For his part, Burke remains sanguine about Comcast's position. "We are not by any means ignoring the competitive threat," the executive said Wednesday. "In fact, everything we're doing is embracing it, but we also don't feel it's cause for panicking or thinking the sky's falling."
He says Comcast believes the telcos would have to outspend the cable industry, which has already been through a round of network upgrades, in order to compete on services such as video-on-demand. It would take the telcos "many, many years" to do that, Burke said.
Indeed, as years go by, evidence mounts that the cable business is here to stay, Burke says. He notes that this isn't the first time that people have seen a looming threat to the cable industry. Ten years ago it was Ray Smith of Bell Atlantic saying the RBOCs would destroy cable, Burke says. Later, satellite broadcasters such as DirecTV (DTV) were seen as the heir apparent.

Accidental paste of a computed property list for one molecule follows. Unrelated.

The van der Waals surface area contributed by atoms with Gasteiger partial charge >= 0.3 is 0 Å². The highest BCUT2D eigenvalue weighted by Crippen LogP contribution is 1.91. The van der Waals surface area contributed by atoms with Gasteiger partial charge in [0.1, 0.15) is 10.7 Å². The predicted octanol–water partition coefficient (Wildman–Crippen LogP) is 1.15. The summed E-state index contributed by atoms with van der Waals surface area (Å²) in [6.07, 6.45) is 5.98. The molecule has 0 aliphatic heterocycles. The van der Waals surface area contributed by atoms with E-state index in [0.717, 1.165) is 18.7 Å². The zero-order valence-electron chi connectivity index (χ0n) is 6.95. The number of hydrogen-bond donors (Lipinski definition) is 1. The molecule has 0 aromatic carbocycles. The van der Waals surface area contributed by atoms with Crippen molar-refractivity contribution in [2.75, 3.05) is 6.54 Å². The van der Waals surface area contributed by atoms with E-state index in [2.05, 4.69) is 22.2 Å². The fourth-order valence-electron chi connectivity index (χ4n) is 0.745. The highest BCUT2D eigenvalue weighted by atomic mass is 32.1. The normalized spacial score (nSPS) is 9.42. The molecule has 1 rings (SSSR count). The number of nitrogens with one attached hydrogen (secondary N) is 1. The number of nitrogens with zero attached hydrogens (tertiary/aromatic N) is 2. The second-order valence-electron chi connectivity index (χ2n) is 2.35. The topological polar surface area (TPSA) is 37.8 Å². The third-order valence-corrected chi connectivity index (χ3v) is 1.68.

"Every industry has competition, and competition tends to make people's jobs more difficult," Burke said. "But it does not tend to destroy an industry."That said, for all Burke's optimism, it's clear that his efforts to build partnerships and lay the groundwork for the broadband future have encountered some resistance. He pointed to a meeting he had with then- Viacom president Mel Karmazin. Burke says he asked Karmazin to supply Comcast's video-on-demand project with programming from channels such as CBS News, Nickelodeon and MTV. Burke spent 45 minutes explaining the opportunity, he says. "Mel sort of smiled and said, 'Here's what I want to do. I want to put my head on the table, and I want to close my eyes. And when I open my eyes, I want you to be out of my office,'" Burke said.